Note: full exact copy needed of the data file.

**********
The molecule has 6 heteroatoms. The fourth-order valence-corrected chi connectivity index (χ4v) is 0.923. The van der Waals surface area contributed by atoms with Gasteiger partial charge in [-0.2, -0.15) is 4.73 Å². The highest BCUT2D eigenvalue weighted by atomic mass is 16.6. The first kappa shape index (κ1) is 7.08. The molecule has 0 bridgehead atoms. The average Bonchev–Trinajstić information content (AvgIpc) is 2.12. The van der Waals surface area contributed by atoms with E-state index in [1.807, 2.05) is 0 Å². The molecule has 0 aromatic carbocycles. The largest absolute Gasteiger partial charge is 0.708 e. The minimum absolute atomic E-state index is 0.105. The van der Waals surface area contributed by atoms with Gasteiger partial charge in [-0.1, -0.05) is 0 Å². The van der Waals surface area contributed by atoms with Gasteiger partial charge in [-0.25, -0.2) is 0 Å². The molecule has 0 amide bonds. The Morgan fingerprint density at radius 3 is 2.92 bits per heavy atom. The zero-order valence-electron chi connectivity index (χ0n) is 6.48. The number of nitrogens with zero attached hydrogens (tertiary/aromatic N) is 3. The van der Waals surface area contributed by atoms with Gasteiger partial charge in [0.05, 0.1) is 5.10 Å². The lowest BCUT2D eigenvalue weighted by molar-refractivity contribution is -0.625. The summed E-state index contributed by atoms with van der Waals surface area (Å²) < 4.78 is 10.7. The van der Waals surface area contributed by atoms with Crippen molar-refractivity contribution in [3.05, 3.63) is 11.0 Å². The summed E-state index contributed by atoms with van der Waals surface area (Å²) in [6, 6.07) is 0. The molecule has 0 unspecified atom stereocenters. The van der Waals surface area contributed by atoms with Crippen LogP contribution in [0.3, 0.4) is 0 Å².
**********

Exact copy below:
The molecule has 6 heteroatoms. The fourth-order valence-corrected chi connectivity index (χ4v) is 0.923. The van der Waals surface area contributed by atoms with Gasteiger partial charge in [-0.2, -0.15) is 4.73 Å². The highest BCUT2D eigenvalue weighted by atomic mass is 16.6. The first kappa shape index (κ1) is 7.08. The molecule has 0 bridgehead atoms. The average Bonchev–Trinajstić information content (AvgIpc) is 2.12. The van der Waals surface area contributed by atoms with E-state index in [1.807, 2.05) is 0 Å². The molecule has 0 aromatic carbocycles. The largest absolute Gasteiger partial charge is 0.708 e. The minimum absolute atomic E-state index is 0.105. The van der Waals surface area contributed by atoms with Gasteiger partial charge in [-0.1, -0.05) is 0 Å². The van der Waals surface area contributed by atoms with Gasteiger partial charge in [-0.25, -0.2) is 0 Å². The molecule has 0 amide bonds. The Morgan fingerprint density at radius 3 is 2.92 bits per heavy atom. The zero-order valence-electron chi connectivity index (χ0n) is 6.48. The number of nitrogens with zero attached hydrogens (tertiary/aromatic N) is 3. The van der Waals surface area contributed by atoms with Gasteiger partial charge in [0.05, 0.1) is 5.10 Å². The lowest BCUT2D eigenvalue weighted by molar-refractivity contribution is -0.625. The summed E-state index contributed by atoms with van der Waals surface area (Å²) < 4.78 is 10.7. The van der Waals surface area contributed by atoms with Crippen molar-refractivity contribution in [3.05, 3.63) is 11.0 Å². The summed E-state index contributed by atoms with van der Waals surface area (Å²) in [6, 6.07) is 0. The molecule has 0 unspecified atom stereocenters. The van der Waals surface area contributed by atoms with Crippen LogP contribution in [0.3, 0.4) is 0 Å².